Cira Center for Behavioral Health

Inside My Childhood War

by | Apr 8, 2016 | Blog

It was October 16, 1996.  I am 15 years old and sitting in an assembly at my high school chatting with my friends when the nurse finds me and tells me that my Mom is here and needs to talk to me.

Meredith is dead.

I hear my Mom’s words before I ever make it to the nurses station. Before I see her bloodshot, teary eyes. Before she actually says the words out loud and makes them real.

“Honey, Mere died this morning.”

Instantly, my world split open and I fall, swallowed up in the crevice. I don’t remember anything else about that day after that moment.

I stumbled numbly – the shell of a person – through Meredith’s wake, giving her eulogy, and then finally her funeral. When we were at the cemetery and it was time to leave, her coffin mere feet away, above ground for those final moments, the loss was so powerful, I literally doubled over in agony. A searing pain exploded from the pit of my stomach and chest that was so unbearable I thought I might die myself. Collapsed on the floor and completely inconsolable, grief wracking my body, tidal wave after tidal wave in an onslaught that seemed never-ending. I could not bring myself to leave her side.  It was some of the most traumatic pain I’ve ever experienced, my teenage self having no idea how to manage the intensity of those feelings.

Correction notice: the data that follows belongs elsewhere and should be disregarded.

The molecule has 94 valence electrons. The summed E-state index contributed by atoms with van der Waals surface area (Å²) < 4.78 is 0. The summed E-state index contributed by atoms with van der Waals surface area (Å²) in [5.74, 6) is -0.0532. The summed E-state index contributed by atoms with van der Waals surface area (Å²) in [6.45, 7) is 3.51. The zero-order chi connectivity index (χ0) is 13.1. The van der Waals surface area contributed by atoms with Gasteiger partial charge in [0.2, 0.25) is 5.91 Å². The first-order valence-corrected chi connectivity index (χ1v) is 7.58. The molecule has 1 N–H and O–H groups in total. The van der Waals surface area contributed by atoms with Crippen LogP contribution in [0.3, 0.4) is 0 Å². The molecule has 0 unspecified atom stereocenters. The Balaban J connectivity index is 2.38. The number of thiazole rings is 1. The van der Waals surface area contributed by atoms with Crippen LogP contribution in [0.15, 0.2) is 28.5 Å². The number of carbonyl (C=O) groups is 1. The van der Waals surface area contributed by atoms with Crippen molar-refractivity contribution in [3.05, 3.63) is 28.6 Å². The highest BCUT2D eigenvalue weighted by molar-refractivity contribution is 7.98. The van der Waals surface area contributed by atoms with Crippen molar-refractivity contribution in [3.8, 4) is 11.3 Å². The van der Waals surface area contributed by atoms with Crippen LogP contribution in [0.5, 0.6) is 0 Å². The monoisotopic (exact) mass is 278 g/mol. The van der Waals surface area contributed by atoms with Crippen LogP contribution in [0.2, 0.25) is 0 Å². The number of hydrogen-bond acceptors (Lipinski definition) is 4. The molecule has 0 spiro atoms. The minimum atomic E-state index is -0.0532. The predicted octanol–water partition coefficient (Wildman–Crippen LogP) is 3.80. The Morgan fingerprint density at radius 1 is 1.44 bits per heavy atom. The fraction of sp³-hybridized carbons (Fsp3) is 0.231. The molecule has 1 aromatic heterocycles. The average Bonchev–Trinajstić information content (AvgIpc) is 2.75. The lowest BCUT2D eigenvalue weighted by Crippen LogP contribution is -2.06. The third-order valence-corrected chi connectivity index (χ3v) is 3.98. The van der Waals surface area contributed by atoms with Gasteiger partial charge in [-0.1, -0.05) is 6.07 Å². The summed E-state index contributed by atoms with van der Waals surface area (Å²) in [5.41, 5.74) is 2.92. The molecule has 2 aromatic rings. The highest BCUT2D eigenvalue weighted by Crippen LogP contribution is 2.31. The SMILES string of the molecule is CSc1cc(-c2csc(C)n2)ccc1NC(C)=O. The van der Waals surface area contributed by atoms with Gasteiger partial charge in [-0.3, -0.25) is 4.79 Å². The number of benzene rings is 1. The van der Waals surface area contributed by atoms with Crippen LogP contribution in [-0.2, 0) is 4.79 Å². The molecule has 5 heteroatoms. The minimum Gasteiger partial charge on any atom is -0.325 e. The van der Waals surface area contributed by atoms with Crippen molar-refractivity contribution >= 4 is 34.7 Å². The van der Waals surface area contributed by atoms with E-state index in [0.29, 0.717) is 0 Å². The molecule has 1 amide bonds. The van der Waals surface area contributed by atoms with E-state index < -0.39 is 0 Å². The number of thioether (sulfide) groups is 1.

How does anyone bury a 15 year old?


Meredith and I fought in a war against cancer together.  Our first tour of duty was in the Winter of our 7th grade year, when Meredith lost both her Mom and Grandmother to cancer within weeks of each other.  A few months after that, Meredith herself was diagnosed with a rare and severe bone cancer that took every ounce of her strength and courage, almost dying several times throughout her battle.  It wasn’t until the end of our 8th grade year that she finally started to recover.  After that we got a few months of reprieve, but in December of our freshmen year, we were deployed again when I was diagnosed with cancer.  A much less severe cancer than Mere’s (Hodgkin’s Lymphoma to be exact), but cancer nonetheless and Meredith helped me until I was in remission in the middle of that Summer.  Our final tour commenced just a few weeks after my recovery before our sophomore year, when Meredith got sick again and this time succumbed to the disease.